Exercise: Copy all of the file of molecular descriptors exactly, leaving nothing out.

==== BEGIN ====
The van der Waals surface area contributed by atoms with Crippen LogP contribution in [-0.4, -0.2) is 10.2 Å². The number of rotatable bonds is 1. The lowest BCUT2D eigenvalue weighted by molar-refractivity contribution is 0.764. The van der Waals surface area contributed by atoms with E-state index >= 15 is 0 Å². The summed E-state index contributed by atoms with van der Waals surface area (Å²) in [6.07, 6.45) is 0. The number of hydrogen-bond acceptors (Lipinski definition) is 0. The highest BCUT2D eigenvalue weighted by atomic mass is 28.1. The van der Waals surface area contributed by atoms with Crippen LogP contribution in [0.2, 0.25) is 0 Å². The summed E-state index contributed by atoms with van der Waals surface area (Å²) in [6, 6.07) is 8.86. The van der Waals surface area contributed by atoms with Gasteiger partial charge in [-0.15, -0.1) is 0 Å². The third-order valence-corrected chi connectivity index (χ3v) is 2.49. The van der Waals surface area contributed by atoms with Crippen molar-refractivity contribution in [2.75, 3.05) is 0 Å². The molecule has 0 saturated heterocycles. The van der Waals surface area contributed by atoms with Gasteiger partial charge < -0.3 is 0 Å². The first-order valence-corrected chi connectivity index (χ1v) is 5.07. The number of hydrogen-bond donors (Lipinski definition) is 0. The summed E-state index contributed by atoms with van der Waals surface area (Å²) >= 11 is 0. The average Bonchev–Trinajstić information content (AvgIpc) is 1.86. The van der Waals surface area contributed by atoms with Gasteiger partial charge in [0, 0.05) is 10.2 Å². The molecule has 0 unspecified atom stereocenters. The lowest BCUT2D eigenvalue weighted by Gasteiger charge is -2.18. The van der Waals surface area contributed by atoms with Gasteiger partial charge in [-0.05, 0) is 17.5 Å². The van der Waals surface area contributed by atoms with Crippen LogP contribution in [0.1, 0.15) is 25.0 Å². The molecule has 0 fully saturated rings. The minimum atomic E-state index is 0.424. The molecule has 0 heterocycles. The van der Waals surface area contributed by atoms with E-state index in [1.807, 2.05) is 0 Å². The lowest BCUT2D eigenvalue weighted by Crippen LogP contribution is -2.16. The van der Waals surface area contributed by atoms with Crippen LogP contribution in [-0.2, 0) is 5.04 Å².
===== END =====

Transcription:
The van der Waals surface area contributed by atoms with Crippen LogP contribution in [-0.4, -0.2) is 10.2 Å². The number of rotatable bonds is 1. The lowest BCUT2D eigenvalue weighted by molar-refractivity contribution is 0.764. The van der Waals surface area contributed by atoms with E-state index >= 15 is 0 Å². The summed E-state index contributed by atoms with van der Waals surface area (Å²) in [6.07, 6.45) is 0. The number of hydrogen-bond acceptors (Lipinski definition) is 0. The highest BCUT2D eigenvalue weighted by atomic mass is 28.1. The van der Waals surface area contributed by atoms with Crippen LogP contribution in [0.2, 0.25) is 0 Å². The summed E-state index contributed by atoms with van der Waals surface area (Å²) in [6, 6.07) is 8.86. The van der Waals surface area contributed by atoms with Gasteiger partial charge in [-0.15, -0.1) is 0 Å². The third-order valence-corrected chi connectivity index (χ3v) is 2.49. The van der Waals surface area contributed by atoms with Crippen molar-refractivity contribution in [2.75, 3.05) is 0 Å². The molecule has 0 saturated heterocycles. The van der Waals surface area contributed by atoms with Gasteiger partial charge < -0.3 is 0 Å². The first-order valence-corrected chi connectivity index (χ1v) is 5.07. The number of hydrogen-bond donors (Lipinski definition) is 0. The summed E-state index contributed by atoms with van der Waals surface area (Å²) >= 11 is 0. The average Bonchev–Trinajstić information content (AvgIpc) is 1.86. The van der Waals surface area contributed by atoms with Gasteiger partial charge in [0, 0.05) is 10.2 Å². The molecule has 0 unspecified atom stereocenters. The lowest BCUT2D eigenvalue weighted by Gasteiger charge is -2.18. The van der Waals surface area contributed by atoms with Gasteiger partial charge in [-0.05, 0) is 17.5 Å². The van der Waals surface area contributed by atoms with Crippen LogP contribution in [0.1, 0.15) is 25.0 Å². The molecule has 0 fully saturated rings. The minimum atomic E-state index is 0.424. The molecule has 0 heterocycles. The van der Waals surface area contributed by atoms with E-state index in [1.807, 2.05) is 0 Å². The lowest BCUT2D eigenvalue weighted by Crippen LogP contribution is -2.16. The van der Waals surface area contributed by atoms with Crippen LogP contribution in [-0.2, 0) is 5.04 Å².